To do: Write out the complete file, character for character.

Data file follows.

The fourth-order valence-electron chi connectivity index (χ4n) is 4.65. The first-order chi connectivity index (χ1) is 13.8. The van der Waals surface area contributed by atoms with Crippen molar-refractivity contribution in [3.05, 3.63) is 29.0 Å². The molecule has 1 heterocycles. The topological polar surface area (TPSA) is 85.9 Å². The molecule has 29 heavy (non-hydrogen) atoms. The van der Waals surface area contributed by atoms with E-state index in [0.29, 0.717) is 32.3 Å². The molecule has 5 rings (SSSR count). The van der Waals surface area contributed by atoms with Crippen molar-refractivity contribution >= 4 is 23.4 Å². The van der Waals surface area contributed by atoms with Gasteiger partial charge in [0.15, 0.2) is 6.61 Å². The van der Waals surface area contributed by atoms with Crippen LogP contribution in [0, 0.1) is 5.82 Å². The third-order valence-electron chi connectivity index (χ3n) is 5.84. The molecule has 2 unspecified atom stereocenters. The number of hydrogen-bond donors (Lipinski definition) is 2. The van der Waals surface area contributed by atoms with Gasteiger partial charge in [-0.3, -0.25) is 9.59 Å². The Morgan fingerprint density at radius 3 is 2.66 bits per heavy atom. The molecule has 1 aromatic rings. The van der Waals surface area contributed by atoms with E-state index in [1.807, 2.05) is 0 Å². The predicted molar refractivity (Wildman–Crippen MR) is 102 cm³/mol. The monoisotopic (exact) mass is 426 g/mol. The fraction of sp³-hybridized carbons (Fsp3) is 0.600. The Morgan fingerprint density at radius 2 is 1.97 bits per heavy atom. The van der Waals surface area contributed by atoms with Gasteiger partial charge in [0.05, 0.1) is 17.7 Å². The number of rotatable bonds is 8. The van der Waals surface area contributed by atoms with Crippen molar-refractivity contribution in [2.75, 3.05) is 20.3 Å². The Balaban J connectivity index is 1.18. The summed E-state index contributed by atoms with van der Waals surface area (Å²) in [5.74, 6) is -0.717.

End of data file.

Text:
The fourth-order valence-electron chi connectivity index (χ4n) is 4.65. The first-order chi connectivity index (χ1) is 13.8. The van der Waals surface area contributed by atoms with Crippen molar-refractivity contribution in [3.05, 3.63) is 29.0 Å². The molecule has 1 heterocycles. The topological polar surface area (TPSA) is 85.9 Å². The molecule has 29 heavy (non-hydrogen) atoms. The van der Waals surface area contributed by atoms with E-state index in [0.29, 0.717) is 32.3 Å². The molecule has 5 rings (SSSR count). The van der Waals surface area contributed by atoms with Crippen molar-refractivity contribution >= 4 is 23.4 Å². The van der Waals surface area contributed by atoms with Gasteiger partial charge in [0.15, 0.2) is 6.61 Å². The van der Waals surface area contributed by atoms with Crippen LogP contribution in [0, 0.1) is 5.82 Å². The third-order valence-electron chi connectivity index (χ3n) is 5.84. The molecule has 2 unspecified atom stereocenters. The number of hydrogen-bond donors (Lipinski definition) is 2. The van der Waals surface area contributed by atoms with Gasteiger partial charge in [-0.3, -0.25) is 9.59 Å². The Morgan fingerprint density at radius 3 is 2.66 bits per heavy atom. The molecule has 1 aromatic rings. The van der Waals surface area contributed by atoms with E-state index in [1.807, 2.05) is 0 Å². The predicted molar refractivity (Wildman–Crippen MR) is 102 cm³/mol. The monoisotopic (exact) mass is 426 g/mol. The fraction of sp³-hybridized carbons (Fsp3) is 0.600. The Morgan fingerprint density at radius 2 is 1.97 bits per heavy atom. The van der Waals surface area contributed by atoms with Gasteiger partial charge in [0.05, 0.1) is 17.7 Å². The number of rotatable bonds is 8. The van der Waals surface area contributed by atoms with Crippen molar-refractivity contribution in [2.75, 3.05) is 20.3 Å². The Balaban J connectivity index is 1.18. The summed E-state index contributed by atoms with van der Waals surface area (Å²) in [5.74, 6) is -0.717.